Ultimately, King and the Clown treats Hamlet with carnivalesque irreverence and reveals a desire to destabilize (Western) authority by turning Shakespeare's play upside down, structurally and thematically. It simultaneously hones in on the elements of carnival already embedded in Shakespeare's great tragedy but frequently overlooked in mainstream films. More than anything, though, King and the Clown prompts us to question further what exactly constitutes a "Shakespeare film" in an era when cultural products are increasingly informed by a wide range of different, multicultural sources and when allusions to Shakespeare — direct or indirect, intentional or otherwise — are actually allusions to other adaptations of Shakespeare, in this case adaptations that have bound inextricably the identities of Hamlet with the historical King Yeonsan.


1.   I am thankful to Lee Hyon-u, whose knowledge of Shakespeare in Korea is unsurpassed, for both introducing me to this film and fueling my interest in this fascinating subject. I am also immensely grateful to Stephen Epstein for providing me with thoughtful and invaluable feedback on an earlier version of this article.
2.   Refer, for instance, to Lee 2009.
3.   According to Kim Yun-cheol, artistic director at the National Theater Company of Korea (NTCK), Shakespeare was the "keyword" in theaters around the country between 2014 and 2017 (see Limb 2014). Included in the NTCK's plans were adaptations of The Tempest, Julius Caesar and a musical entitled Singing Shylock. Meanwhile, the Korea National Opera (KNO) presented Giuseppe Verdi's opera Otello and Charles-François Gounod's Roméo et Juliette at the Seoul Arts Center. It is difficult to explain fully the immense popularity of Shakespeare in South Korea: Yeeyon Im suggests it is because more than half of the populace are Christians, but more importantly because the country is a "cultural orphan," cut off from a "mother culture" (2008). I personally think it can be attributed to the general fetishism and commodification of British high culture prevalent in the southern half of the Korean peninsula, in addition to the South Korean desire for modernization and, more recently, globalization.
4.   For a survey of Hamlet in Korea from 1921 onwards, see Kim 2008.
5.   Some regard Oldboy, Chan-wook Park's 2003 cult film, as a loose retelling of Titus Andronicus due its themes of revenge, honor, madness and mutilation: a severed hand is delivered to the central character's motel at one point and at the end of the movie he cuts out his own tongue to spare his daughter pain.
6.   All Shakespeare quotations follow The Norton Shakespeare, ed. Stephen Greenblatt et al. (New York and London: W. W. Norton & Company, 1997), 2.1.253. References are to act, scene, and lines.
7.   The relationship between Yeonsan and Hamlet is discussed in detail in Lee 1995.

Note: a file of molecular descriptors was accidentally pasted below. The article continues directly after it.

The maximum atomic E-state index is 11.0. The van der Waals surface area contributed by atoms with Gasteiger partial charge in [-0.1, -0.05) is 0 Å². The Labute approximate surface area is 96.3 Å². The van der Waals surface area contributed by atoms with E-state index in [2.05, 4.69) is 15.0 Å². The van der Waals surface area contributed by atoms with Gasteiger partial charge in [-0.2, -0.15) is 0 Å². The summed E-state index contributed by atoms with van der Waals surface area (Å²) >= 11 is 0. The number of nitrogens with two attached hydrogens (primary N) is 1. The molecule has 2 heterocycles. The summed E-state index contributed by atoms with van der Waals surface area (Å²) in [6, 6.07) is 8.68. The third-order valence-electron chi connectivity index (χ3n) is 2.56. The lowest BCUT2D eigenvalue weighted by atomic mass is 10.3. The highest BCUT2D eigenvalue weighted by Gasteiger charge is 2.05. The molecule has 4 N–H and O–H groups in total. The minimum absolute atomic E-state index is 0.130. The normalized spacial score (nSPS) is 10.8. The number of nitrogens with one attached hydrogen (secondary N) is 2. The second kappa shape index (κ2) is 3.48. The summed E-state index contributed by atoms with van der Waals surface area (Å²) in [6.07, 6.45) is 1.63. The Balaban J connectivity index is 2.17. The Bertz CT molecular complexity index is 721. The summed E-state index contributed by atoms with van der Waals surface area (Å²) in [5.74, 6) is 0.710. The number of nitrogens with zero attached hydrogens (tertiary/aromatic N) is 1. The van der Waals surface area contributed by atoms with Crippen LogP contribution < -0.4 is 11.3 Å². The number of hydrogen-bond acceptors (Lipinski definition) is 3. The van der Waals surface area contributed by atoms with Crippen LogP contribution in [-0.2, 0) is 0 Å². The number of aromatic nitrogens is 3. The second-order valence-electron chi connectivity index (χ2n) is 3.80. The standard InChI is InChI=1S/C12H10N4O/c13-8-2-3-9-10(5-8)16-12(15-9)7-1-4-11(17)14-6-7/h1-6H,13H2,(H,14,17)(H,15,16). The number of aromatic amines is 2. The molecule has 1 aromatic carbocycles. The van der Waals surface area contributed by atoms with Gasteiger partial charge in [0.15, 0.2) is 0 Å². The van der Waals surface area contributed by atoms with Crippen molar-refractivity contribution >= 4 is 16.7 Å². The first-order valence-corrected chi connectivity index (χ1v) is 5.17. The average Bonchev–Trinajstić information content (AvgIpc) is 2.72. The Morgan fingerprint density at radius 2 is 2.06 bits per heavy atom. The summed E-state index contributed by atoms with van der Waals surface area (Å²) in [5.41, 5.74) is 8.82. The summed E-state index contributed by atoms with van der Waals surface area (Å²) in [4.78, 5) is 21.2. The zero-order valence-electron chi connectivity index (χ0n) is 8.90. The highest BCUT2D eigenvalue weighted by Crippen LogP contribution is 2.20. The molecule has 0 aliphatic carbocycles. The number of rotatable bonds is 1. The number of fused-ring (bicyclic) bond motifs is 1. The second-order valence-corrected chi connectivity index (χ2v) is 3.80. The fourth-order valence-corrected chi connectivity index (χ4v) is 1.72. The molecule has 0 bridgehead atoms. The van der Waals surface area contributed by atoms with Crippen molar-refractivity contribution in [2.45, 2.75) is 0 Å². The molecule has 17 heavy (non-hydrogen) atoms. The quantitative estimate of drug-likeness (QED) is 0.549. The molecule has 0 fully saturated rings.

8.   The first quotation is taken from comments made by the Jury at the 5th Cape Town World Cinema Festival (CTWCF). See also David Lamble 2007 and Smith 2007.
9.   Namsadang Nori, literally the "all-male vagabond clown theater," is a multi-faceted performance tradition first practiced by troupes of traveling entertainers in the Silla period (57 BCE - 935 ACE). Egalitarian in nature, the tradition was rooted in local life and drew on history, folklore and current affairs as source material. It also comprised a number of performance styles including tightrope walking, plate spinning and puppet play giving it a "circus" feel.
10.   David Wiles draws attention to how "like the clown in the public theatres, Hamlet sings as soon as the [Mousetrap] is over — and probably also dances to the physically expressive 'Thus runs the world away' (3.2.68)" (1987, 58).
11.   Phrase coined by Chuyun Oh quoted in Kuwahara 2014. Another significant intertext is the film Sopyonje (dir. Im Kwon-taek, 1993) which also focuses on itinerant singers and even features a blinding scene.
12.   See Moran 2009.
13.   A gut is a Korean Shamanistic ritual wherein a medium — usually a lower-class female — enters into communication with the spirit world often in order to restore harmony between the dead and the living. Most performances of Hamlet in South Korea over the last twenty years have staged rituals like the gut and thus show some elements of Shamanism (see H. Lee 2011).
14.   In director Lee Youn-taek's Hamlet the two clowns that play the gravediggers usher actors onto the stage and offer ongoing commentary on the action, encouraging the audience to view the play and central characters from their perspective throughout.
15.   The fidelity question is one hotly debated in Adaptation studies in general and Shakespeare studies in particular. See, for instance, Kidnie 2009; Crowl 2014; and Lanier 2014.